If desired, blade 12 may be shaped for leftor righthand shooting and may be curved. This is achieved by rotating the blade for a short time over a stove element until it becomes pliable. Blade 12 then may be bent in the desired shape and dipped in cold water to set the material in the desired shape.

What I claim as my invention is:

l. A replaceable blade and shank for a hockey stick; said blade and shank being constituted by a unitary structure fabricated of a thermoplastic synthetic polymeric material and having a blade portion and a shank portion, said blade portion having a toe and a heel with said shank portion extending away from said blade portion at said heel thereof and at an obtuse angle to said blade portion; said shank portion having an elongated socket formed therein and open at the end of said shank portion remote from said blade portion, said thermoplastic material having the characteristic such that it is rendered pliable by heating, whereby said socket portion may be heated to pliable condition and upon cooling of said thermoplastic material returns to a rigid condition.

2. A replaceable blade and shank structure according to claim 1 wherein the cross-sectional area of the part of said shank portion in which said socket is located is larger than the cross-sectional area of the part of said shank portion immediately adjacent said blade portion.

3. A replaceable blade and shank structure according to claim 2 wherein said parts of saidshank portion are joined by a tapered part of said shank portion.

4. A replaceable blade and shank structure according to claim 1 wherein said socket is rectangular in cross section throughout its length and is defined by inner walls of said shank portion that are substantially straight and parallel throughout their length.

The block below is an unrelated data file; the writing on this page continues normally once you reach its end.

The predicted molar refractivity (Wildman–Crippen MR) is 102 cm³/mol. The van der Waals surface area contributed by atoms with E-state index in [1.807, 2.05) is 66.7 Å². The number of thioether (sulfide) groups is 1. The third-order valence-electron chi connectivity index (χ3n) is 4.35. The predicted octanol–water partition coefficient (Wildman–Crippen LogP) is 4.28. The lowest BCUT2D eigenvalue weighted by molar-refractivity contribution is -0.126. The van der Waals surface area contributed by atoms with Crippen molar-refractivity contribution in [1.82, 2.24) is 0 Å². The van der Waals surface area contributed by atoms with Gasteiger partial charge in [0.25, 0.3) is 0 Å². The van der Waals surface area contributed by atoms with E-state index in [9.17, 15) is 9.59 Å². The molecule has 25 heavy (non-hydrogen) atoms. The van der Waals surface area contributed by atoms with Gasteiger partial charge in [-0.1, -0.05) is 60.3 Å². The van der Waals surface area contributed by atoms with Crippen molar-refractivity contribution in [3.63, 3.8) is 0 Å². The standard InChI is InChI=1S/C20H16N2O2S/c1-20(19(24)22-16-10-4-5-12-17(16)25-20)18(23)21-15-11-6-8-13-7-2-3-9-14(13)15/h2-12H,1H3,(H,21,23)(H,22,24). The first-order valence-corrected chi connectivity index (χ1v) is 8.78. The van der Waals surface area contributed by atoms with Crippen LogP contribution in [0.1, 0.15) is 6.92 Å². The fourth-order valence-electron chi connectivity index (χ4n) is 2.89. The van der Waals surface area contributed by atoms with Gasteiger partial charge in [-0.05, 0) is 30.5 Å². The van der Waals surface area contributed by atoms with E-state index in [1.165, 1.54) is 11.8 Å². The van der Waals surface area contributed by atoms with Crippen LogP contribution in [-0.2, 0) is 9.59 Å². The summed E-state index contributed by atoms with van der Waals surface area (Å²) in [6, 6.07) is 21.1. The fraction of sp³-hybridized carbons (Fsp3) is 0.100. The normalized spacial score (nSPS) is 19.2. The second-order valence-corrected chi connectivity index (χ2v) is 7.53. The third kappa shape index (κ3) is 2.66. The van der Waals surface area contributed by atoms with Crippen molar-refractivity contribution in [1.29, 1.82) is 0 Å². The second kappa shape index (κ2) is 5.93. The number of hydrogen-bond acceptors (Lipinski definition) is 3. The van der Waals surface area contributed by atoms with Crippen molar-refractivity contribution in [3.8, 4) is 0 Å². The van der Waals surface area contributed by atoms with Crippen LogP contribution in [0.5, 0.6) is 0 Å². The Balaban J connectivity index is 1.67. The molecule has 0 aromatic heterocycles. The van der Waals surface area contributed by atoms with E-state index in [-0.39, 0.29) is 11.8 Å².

5. A replaceable blade and shank structure according to claim 1 wherein said thermoplastic material is polyethylene.

6. A replaceable blade and shank structure according to claim 1, said unitary structure including a flange of said material extending around the open end of said socket.

7. A replaceable blade and shank structure according to claim 1 wherein said socket is defined by inner walls of said shank portion, said inner walls having ribs thereon extending longitudinally of said socket and engageable with said end of said shaft.

8. A replaceable blade and shank structure according to claim 3 wherein said socket is rectangular in cross section throughout its length and is defined by inner walls of said shank portion that are substantially straight and parallel throughout their length, said inner .walls having ribs thereon extending longitudinally of said socket and engageable with said end of said shaft.

9. A replaceable blade and shank structure according to claim 3 wherein said socket is rectangular in cross section throughout its length and is defined by inner walls of said shank portion that are substantially straight and parallel throughout their length, said inner walls having ribs thereon extending longitudinally of said socket and engageable with said end of said shaft, said thermoplastic material being polyethylene.

10. In combination: a hockey stick shaft; a unitary blade and shank member, said shank member having a socket embracing an end of said shaft, said socket having been initially formed to a size and shape not snugly fitting said shaft end, said socket being of a thermoplastic material of such characteristics that it is rendered pliable by heating and returns to rigid condition when cooled; said socket having been heated to pliable condition and pressed onto said shaft end to conform snugly thereto then cooled to rigid condition whereby said socket snugly and securely embraces said shaft end.

Patent Citations
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US2814835 *May 3, 1955Dec 3, 1957Albany Billiard Ball CompanyMethod of making a bowling pin
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Non-Patent Citations
Reference
1 *Modern Plastics ; Feb. 1953; page 106
Referenced by
Citing PatentFiling datePublication dateApplicantTitle
US3830496 *Sep 6, 1973Aug 20, 1974Amf CorpBat
US3891214 *Dec 10, 1973Jun 24, 1975Crown RecreationHeat shrinking dartboard cage and one piece core
US3934875 *Feb 14, 1974Jan 27, 1976James Leland EastonHockey stick
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Classifications
U.S. Classification473/562, 273/DIG.200, 273/DIG.120, 273/DIG.400, 273/DIG.100
International ClassificationA63B59/14
Cooperative ClassificationA63B59/14, Y10S273/01, Y10S273/12, Y10S273/04, Y10S273/02
European ClassificationA63B59/14